Some spin extremely rapidly, hundreds of times per second; these are called millisecond pulsars and because they're so dense their spin is extremely stable. We see these blips of energy at very discrete time intervals, making pulsars incredibly accurate clocks.
This is the very fun part: When a gravitational wave passes through the Earth, it literally compresses and expands space and the Earth itself. The effect is so tiny that you'd never feel it, and even LIGO barely detects it... but then the actual stretching is so small that even on the scale of our entire planet the Earth only changes size by the diameter of an atom or so. These are extraordinarily small effects.
But millisecond pulsars are extraordinarily accurate clocks. If you're observing one with a radio telescope when a gravitational wave passes through the planet, it changes the distance between the radio telescope and the pulsar, which in turn changes their relative distance. Again, the effect is very small, and trying to see it in a single pulsar is nearly impossible.
But if you have a lot of pulsars to look at, and watch them over decades, it's possible to detect that background nanoHertz hum from supermassive black holes all over the Universe as they spiral in toward each other.
Man, that was a cool sentence to write.
Anyway, that's what the North American NanoHertz Observatory for Gravitational Waves (or NANOGrav) is doing. They have been observing 47 millisecond pulsars for 12.5 years, hoping to find that signal. They're particular about the data — the pulsars need to be very stable, for example, and they need to get data from each for at least three years — but 45 of the 47 have fit that bill.
And lo, they have found a signal in their data they can't explain away just yet. They've accounted for all sorts of possible sources, including errors in their observations, the complex motions of the Earth as it orbits the Sun (and in turn the effects of the other planets orbiting the Sun), and more.
The signal persists.
The thing is, it's not quite good enough to claim it's from all those monster black holes eating each other all over the cosmos. It has some of the right characteristics, but they haven't detected it well enough to find some of the more subtle aspects that would nail its source down. To do that they need more pulsars and more time; given the frequency they're observing, a longer time baseline is important.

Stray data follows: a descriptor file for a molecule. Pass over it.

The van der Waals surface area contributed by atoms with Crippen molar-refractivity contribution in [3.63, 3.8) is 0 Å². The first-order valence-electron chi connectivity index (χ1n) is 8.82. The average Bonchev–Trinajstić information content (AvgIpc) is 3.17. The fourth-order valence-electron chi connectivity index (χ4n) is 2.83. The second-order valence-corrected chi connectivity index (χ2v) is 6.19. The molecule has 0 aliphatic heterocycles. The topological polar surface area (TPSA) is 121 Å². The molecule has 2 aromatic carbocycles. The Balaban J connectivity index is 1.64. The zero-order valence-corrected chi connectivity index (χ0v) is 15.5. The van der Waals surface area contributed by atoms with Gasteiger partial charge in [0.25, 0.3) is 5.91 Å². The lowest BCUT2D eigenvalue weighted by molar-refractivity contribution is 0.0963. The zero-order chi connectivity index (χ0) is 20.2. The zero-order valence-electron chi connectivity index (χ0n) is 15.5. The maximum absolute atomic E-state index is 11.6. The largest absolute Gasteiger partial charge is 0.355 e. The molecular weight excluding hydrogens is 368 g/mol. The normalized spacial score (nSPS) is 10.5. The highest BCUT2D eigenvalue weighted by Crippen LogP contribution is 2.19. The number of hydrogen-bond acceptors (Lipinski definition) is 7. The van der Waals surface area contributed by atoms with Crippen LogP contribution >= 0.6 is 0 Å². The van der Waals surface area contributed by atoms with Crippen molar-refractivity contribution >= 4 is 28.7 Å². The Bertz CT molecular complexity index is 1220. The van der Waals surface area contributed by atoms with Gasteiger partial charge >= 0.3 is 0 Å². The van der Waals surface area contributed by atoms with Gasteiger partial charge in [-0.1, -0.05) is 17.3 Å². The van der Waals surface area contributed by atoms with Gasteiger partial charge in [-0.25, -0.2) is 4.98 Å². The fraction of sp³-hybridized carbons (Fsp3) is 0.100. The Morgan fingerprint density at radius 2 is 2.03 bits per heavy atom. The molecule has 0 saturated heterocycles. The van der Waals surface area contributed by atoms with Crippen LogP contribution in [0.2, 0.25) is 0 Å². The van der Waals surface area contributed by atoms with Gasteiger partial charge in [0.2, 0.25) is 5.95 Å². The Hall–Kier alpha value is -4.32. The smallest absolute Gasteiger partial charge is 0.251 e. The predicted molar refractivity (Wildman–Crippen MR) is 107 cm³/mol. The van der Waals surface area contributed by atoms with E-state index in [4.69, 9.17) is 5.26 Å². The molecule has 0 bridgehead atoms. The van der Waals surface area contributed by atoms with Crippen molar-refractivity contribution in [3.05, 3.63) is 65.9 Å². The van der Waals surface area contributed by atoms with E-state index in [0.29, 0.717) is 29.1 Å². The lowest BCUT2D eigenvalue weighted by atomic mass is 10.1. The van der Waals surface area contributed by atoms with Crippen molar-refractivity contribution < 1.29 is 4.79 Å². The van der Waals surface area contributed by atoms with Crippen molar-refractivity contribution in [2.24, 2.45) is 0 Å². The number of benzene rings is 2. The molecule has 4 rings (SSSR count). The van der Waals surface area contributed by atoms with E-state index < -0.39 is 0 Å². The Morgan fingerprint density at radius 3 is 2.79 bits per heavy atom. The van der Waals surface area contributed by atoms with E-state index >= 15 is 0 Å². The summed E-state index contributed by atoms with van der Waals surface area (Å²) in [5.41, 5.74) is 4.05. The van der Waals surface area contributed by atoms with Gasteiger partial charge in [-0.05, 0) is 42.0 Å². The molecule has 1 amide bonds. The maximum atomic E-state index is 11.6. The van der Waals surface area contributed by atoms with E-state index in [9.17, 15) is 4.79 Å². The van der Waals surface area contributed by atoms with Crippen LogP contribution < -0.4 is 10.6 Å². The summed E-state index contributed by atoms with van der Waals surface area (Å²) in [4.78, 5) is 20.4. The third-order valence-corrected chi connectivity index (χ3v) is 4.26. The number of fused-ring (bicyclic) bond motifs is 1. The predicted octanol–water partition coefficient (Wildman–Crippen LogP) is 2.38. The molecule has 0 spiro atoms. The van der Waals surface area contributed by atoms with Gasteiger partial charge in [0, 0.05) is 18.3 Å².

Still, this is pretty exciting. It shows they're on the right track, and they've found something, even if they can't be completely sure what it is.
They use the huge Green Bank Telescope in West Virginia and the Arecibo dish in Puerto Rico for their observations, and the recent loss of the Arecibo observatory is a big blow. While there's some movement in rebuilding the observatory, that will take some time, so in the meantime they're looking for more collaborators and more telescopes.
I hope that this new announcement helps them find the necessary support. It's staggering to think about detecting this hum, the gentle buzz of spacetime vibrating as these incredible objects approach each other, heading for a merger event so colossal that it can emit as much energy as all the stars in the Universe combined yet be completely invisible unless you watch for its effects on other super-dense objects spread across the galaxy.
This is Star Trek-level stuff, but we're doing it now. Amazing.